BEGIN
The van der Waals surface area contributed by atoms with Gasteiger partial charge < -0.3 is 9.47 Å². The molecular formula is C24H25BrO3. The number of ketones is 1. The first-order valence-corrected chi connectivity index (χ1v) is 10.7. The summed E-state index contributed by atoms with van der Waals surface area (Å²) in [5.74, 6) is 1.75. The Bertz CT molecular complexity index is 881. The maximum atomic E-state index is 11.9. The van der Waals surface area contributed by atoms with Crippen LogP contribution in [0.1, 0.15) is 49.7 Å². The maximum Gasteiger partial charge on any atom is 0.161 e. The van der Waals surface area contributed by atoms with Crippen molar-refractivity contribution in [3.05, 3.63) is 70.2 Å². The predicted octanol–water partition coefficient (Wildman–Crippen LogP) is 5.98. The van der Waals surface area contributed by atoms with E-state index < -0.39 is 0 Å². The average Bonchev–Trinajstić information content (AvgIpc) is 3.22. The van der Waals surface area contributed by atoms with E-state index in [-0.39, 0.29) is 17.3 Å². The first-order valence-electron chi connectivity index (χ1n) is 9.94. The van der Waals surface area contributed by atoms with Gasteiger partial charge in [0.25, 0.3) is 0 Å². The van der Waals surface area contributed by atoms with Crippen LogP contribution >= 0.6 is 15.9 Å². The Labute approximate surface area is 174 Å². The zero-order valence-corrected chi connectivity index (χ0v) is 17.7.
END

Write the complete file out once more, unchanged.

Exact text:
The van der Waals surface area contributed by atoms with Gasteiger partial charge < -0.3 is 9.47 Å². The molecular formula is C24H25BrO3. The number of ketones is 1. The first-order valence-corrected chi connectivity index (χ1v) is 10.7. The summed E-state index contributed by atoms with van der Waals surface area (Å²) in [5.74, 6) is 1.75. The Bertz CT molecular complexity index is 881. The maximum atomic E-state index is 11.9. The van der Waals surface area contributed by atoms with Crippen LogP contribution in [0.1, 0.15) is 49.7 Å². The maximum Gasteiger partial charge on any atom is 0.161 e. The van der Waals surface area contributed by atoms with Crippen molar-refractivity contribution in [3.05, 3.63) is 70.2 Å². The predicted octanol–water partition coefficient (Wildman–Crippen LogP) is 5.98. The van der Waals surface area contributed by atoms with E-state index < -0.39 is 0 Å². The average Bonchev–Trinajstić information content (AvgIpc) is 3.22. The van der Waals surface area contributed by atoms with E-state index in [-0.39, 0.29) is 17.3 Å². The first-order valence-electron chi connectivity index (χ1n) is 9.94. The van der Waals surface area contributed by atoms with Gasteiger partial charge in [0.25, 0.3) is 0 Å². The van der Waals surface area contributed by atoms with Crippen LogP contribution >= 0.6 is 15.9 Å². The Labute approximate surface area is 174 Å². The zero-order valence-corrected chi connectivity index (χ0v) is 17.7.